Thursday, July 6, 2017


After entering World War II at the end of 1941 America immediately swung into war production mode. Materials and manufacturing capabilities were shifted to the war effort. Industries that did not have workers, skills and manufacturing capacity that could adapt to contribute to the cause faced the possibility of severe production cutbacks at best, and potential closure at worst. In fact many such businesses did not survive. But as 1942 began the stakes for the free world could not have been higher. By February the War Production Board (WPB) mandated sharply reduced use of critical materials for non-critical manufacturing, effective March 1st:

Boston News Bureau, February 19, 1942 (from the NCCHP archives collection)
Among non-critical industries were music instruments and toy manufacturers. Noble & Cooley sat squarely in the center of both industries but once again "Yankee ingenuity" prevailed and ways were found to apply drum-making skills and equipment in ways that would support the war effort, using locally sourced material.

Working with Ensign Bickford, located in nearby Simsbury, Connecticut Noble & Cooley shifted to the manufacture of spools and reels for Ensign Bickford's primer cord product (commonly referred to today as primacord). Typically used in mining operations, the explosives detonating cord was suddenly vital to the war effort:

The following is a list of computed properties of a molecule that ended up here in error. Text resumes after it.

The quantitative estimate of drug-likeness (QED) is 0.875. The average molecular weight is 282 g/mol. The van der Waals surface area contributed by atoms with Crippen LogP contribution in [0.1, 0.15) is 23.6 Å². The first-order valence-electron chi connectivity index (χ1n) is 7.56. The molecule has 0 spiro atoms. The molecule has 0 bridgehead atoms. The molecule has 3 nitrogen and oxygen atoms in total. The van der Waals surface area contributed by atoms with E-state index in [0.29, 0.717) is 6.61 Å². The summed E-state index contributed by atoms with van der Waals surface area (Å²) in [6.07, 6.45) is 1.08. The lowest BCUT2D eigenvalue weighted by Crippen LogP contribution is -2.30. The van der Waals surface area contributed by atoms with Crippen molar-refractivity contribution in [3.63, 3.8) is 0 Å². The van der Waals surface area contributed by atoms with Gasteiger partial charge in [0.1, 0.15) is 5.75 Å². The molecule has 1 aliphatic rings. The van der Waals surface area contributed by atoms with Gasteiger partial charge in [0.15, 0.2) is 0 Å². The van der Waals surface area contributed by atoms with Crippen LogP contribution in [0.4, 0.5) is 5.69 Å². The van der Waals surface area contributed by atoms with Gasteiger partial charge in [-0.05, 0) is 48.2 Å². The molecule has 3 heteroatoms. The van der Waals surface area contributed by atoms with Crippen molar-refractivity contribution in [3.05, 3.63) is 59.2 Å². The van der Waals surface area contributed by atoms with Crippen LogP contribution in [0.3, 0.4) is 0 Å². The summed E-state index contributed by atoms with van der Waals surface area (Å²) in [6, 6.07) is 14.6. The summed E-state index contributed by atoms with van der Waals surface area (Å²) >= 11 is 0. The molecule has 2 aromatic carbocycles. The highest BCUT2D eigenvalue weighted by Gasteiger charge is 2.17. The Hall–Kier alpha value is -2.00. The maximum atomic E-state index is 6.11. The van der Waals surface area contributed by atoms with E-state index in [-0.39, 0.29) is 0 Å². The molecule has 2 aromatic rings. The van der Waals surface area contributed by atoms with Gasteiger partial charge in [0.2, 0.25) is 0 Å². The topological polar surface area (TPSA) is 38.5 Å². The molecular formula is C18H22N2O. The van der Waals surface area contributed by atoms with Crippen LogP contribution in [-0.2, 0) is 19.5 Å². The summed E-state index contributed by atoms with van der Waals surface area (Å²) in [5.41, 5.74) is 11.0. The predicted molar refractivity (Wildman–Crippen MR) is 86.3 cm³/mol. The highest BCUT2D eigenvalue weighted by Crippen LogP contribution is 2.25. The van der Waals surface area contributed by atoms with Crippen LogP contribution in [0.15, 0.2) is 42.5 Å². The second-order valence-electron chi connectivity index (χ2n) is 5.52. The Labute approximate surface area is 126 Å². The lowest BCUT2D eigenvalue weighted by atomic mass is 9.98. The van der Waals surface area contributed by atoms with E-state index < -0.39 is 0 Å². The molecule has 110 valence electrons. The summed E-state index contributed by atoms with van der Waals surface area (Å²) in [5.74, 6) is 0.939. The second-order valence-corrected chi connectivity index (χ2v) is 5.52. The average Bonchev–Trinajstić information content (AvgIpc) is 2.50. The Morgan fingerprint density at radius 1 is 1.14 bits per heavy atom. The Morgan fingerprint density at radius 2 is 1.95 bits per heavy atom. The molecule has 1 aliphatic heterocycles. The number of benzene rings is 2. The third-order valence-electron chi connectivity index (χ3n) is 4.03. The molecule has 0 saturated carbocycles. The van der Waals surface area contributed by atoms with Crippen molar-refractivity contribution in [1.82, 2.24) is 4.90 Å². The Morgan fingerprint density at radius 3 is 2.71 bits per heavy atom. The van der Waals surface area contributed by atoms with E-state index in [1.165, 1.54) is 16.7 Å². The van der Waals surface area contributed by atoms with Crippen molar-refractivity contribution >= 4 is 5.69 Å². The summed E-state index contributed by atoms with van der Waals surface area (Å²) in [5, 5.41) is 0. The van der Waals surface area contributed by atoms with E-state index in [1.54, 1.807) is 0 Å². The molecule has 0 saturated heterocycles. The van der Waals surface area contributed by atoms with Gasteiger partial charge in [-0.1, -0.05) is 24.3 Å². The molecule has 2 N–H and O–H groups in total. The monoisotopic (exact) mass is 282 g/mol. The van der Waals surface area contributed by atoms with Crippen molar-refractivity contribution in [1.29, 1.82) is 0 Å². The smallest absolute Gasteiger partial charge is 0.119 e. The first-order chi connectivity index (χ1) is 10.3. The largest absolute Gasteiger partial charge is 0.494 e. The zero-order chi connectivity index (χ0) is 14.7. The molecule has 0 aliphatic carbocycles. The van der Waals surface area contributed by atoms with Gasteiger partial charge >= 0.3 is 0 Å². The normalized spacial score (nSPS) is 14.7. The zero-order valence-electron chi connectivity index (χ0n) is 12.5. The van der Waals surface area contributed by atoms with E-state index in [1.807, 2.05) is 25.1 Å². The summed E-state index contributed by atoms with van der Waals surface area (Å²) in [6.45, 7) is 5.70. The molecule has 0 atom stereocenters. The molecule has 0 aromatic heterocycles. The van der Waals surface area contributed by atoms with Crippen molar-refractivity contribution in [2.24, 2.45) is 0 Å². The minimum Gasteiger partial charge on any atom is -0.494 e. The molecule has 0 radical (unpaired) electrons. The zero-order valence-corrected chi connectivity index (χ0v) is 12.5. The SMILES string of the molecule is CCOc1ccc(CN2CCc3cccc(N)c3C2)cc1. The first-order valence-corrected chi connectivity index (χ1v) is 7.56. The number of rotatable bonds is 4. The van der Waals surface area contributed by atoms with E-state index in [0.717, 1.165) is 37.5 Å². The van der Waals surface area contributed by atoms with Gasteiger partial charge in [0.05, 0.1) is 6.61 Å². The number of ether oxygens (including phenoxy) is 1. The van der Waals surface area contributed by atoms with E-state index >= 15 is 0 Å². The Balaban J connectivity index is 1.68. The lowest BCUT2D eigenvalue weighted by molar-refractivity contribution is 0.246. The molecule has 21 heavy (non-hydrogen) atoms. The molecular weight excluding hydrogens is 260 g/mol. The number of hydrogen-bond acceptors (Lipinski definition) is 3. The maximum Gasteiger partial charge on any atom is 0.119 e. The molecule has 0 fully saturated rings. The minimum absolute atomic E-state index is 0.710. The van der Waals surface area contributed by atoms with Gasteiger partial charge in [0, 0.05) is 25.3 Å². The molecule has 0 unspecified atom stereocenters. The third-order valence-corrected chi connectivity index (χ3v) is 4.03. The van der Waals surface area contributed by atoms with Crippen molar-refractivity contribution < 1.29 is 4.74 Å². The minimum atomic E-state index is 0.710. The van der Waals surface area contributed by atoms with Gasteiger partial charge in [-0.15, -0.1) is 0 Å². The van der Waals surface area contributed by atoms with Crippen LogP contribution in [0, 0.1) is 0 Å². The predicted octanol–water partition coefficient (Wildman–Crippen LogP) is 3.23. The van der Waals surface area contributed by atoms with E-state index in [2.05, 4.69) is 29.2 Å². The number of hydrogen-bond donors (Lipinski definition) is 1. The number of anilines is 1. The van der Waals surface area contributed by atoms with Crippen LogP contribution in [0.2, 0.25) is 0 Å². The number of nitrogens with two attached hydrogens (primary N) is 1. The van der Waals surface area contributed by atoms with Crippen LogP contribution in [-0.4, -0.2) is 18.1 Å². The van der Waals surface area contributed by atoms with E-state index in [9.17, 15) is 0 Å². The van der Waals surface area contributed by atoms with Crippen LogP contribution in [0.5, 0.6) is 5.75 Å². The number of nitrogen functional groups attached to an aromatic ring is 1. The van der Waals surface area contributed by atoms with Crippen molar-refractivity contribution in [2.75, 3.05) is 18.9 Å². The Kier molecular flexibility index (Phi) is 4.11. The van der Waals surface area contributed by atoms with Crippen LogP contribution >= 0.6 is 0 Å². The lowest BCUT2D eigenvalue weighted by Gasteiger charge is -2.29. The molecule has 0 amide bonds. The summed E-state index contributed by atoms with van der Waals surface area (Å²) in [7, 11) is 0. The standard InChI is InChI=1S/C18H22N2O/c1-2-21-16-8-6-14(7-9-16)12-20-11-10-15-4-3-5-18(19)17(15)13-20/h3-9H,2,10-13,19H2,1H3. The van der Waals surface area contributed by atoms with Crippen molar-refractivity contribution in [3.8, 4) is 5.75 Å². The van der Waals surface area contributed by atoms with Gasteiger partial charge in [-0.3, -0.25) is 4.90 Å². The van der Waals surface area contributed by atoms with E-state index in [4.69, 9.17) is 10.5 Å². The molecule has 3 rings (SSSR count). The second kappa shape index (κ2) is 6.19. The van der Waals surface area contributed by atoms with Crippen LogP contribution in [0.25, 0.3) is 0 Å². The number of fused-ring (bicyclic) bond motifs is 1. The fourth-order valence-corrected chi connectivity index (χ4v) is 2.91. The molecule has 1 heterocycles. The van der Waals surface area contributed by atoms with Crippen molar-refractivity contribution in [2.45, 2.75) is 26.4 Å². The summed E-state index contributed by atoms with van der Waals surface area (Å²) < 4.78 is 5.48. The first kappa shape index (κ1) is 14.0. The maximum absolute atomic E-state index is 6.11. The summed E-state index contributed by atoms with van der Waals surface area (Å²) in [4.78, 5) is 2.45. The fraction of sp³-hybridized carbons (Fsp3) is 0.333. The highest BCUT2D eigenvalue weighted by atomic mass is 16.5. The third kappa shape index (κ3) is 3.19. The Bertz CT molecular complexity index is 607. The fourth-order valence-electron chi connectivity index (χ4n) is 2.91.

Primer cord reels and World War II sign on display at the NCCHP museum (NCCHP photo)
 At the same time work went into finding ways to continue toy drum production using material that would not detract from the war effort. This would also provide much-needed jobs to the many Granville area families who depended on the income. Noble & Cooley came up with an ingenious use of cardboard to create drum shells and drum hoops, replacing the use of metal for these parts. Unfortunately this method did not create the most durable drums thus they are very rare today, but they brought some much needed happiness to the birthdays and holidays of many children during some very dark days for the country and the world.